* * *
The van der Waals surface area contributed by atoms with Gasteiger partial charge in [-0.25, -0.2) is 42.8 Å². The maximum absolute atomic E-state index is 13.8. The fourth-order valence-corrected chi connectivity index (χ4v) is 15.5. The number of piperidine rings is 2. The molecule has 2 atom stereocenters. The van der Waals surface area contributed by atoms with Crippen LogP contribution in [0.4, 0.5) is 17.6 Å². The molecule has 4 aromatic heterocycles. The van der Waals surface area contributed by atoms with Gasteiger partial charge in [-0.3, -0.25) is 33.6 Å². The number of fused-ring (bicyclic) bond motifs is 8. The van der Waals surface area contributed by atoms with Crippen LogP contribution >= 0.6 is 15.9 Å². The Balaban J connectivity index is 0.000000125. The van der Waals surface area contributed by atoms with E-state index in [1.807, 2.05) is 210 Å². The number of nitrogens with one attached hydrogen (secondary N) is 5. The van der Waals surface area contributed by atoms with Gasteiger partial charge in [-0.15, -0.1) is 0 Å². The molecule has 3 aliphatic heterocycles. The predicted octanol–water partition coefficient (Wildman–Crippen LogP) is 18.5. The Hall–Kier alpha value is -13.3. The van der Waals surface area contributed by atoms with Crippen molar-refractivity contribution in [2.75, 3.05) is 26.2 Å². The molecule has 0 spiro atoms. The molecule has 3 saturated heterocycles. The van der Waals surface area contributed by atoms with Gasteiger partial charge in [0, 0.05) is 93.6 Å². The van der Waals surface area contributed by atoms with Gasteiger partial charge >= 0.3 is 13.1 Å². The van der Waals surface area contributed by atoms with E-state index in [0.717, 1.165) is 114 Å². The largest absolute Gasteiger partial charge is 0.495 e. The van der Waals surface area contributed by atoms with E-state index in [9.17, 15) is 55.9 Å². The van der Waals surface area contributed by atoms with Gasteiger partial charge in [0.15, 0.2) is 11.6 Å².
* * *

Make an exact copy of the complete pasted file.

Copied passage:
The van der Waals surface area contributed by atoms with Gasteiger partial charge in [-0.25, -0.2) is 42.8 Å². The maximum absolute atomic E-state index is 13.8. The fourth-order valence-corrected chi connectivity index (χ4v) is 15.5. The number of piperidine rings is 2. The molecule has 2 atom stereocenters. The van der Waals surface area contributed by atoms with Crippen LogP contribution in [0.4, 0.5) is 17.6 Å². The molecule has 4 aromatic heterocycles. The van der Waals surface area contributed by atoms with Gasteiger partial charge in [-0.3, -0.25) is 33.6 Å². The number of fused-ring (bicyclic) bond motifs is 8. The van der Waals surface area contributed by atoms with Crippen LogP contribution >= 0.6 is 15.9 Å². The Balaban J connectivity index is 0.000000125. The van der Waals surface area contributed by atoms with E-state index in [1.807, 2.05) is 210 Å². The number of nitrogens with one attached hydrogen (secondary N) is 5. The van der Waals surface area contributed by atoms with Gasteiger partial charge in [-0.15, -0.1) is 0 Å². The molecule has 3 aliphatic heterocycles. The predicted octanol–water partition coefficient (Wildman–Crippen LogP) is 18.5. The Hall–Kier alpha value is -13.3. The van der Waals surface area contributed by atoms with Crippen molar-refractivity contribution in [2.75, 3.05) is 26.2 Å². The molecule has 0 spiro atoms. The molecule has 3 saturated heterocycles. The van der Waals surface area contributed by atoms with Gasteiger partial charge in [0, 0.05) is 93.6 Å². The van der Waals surface area contributed by atoms with Gasteiger partial charge >= 0.3 is 13.1 Å². The van der Waals surface area contributed by atoms with E-state index in [0.717, 1.165) is 114 Å². The largest absolute Gasteiger partial charge is 0.495 e. The van der Waals surface area contributed by atoms with E-state index in [9.17, 15) is 55.9 Å². The van der Waals surface area contributed by atoms with Gasteiger partial charge in [0.15, 0.2) is 11.6 Å².